A cholera outbreak in war-torn South Sudan has killed at least 32 people, a fifth of them children under five, and schools have a major role to play in stemming the spread of the disease, the United Nations said on Tuesday.
More than 700 cholera cases have been reported in the capital Juba and Bor, the capital of Jonglei state, in the last five weeks, according to the U.N. children’s agency UNICEF.
“Cholera is a deadly disease that inordinately affects young children,” Jonathan Veitch, UNICEF representative in South Sudan, said in a statement.
“One of the most powerful ways we can respond to this outbreak is by equipping schoolchildren with the information and tools they need to protect themselves and their families.”
An intestinal infection often linked to contaminated drinking water, cholera causes diarrhoea and vomiting, leaving small children especially vulnerable to death from dehydration.
As many as 5,000 children under five are at risk of dying from cholera unless urgent action is taken to contain the outbreak, the U.N. humanitarian agency OCHA said last week.
Children are being encouraged to raise awareness about the disease among their families and communities in a country where only one in four adults are literate, according to UNICEF.
UNICEF is also broadcasting cholera prevention messages, hosting talk shows on radio stations, conducting vaccination campaigns and training volunteers, teachers and religious leaders about prevention and early detection of cholera.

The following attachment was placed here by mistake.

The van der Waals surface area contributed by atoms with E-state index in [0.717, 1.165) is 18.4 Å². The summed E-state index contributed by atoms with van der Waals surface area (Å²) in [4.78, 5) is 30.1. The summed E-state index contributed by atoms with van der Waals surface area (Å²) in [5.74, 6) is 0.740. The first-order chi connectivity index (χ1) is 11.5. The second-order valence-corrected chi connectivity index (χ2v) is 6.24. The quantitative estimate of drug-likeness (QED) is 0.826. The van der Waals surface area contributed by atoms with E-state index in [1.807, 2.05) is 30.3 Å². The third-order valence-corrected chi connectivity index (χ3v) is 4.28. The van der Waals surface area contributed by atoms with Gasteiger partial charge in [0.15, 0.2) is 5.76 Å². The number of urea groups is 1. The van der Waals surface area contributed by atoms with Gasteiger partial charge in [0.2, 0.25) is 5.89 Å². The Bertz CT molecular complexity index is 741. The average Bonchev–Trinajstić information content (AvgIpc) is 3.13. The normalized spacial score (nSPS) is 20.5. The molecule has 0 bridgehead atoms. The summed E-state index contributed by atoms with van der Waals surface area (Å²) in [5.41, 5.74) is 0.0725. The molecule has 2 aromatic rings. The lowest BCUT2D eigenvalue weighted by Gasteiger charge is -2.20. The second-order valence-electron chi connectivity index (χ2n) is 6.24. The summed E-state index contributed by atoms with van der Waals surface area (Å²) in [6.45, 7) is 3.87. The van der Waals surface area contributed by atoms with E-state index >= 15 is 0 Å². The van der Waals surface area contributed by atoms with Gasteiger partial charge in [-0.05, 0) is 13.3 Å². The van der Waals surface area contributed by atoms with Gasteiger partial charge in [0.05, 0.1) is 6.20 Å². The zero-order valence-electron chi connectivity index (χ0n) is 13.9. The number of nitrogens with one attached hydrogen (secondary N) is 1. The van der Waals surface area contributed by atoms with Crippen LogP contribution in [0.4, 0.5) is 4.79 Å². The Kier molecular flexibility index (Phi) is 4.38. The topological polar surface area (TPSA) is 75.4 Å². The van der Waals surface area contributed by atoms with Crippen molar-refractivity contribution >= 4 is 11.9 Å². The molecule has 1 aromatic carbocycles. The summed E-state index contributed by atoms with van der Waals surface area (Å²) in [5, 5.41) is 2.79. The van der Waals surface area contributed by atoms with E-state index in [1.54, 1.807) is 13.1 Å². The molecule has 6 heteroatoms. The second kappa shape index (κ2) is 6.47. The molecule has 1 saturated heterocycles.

Veitch said the cholera outbreak could lead to a devastating loss of life if it spreads into conflict-hit states where almost 200 health facilities have been closed or destroyed.
“It’s a race against time to prevent the spread of cholera up the river Nile, especially during the rainy season. Our priority right now is reaching the most vulnerable children who urgently need clean water and vaccinations,” Veitch said.
Health Minister Riek Gai Kok said last month that one of the casualties had died at a United Nations facility housing civilians seeking refuge from the civil war raging in the world’s youngest nation state.
The conflict pits forces loyal to President Salva Kiir against rebels allied with former vice president Riek Machar, and more than 10,000 people have been killed since the fighting first erupted in December 2013.
The conflict has also created a humanitarian crisis, as more than 730,000 people have fled to neighbouring countries and some 1.5 million people have been uprooted within the country, according to the U.N. refugee agency UNHCR.
At least 167 people died in South Sudan in a cholera outbreak last year, according to the World Health Organization.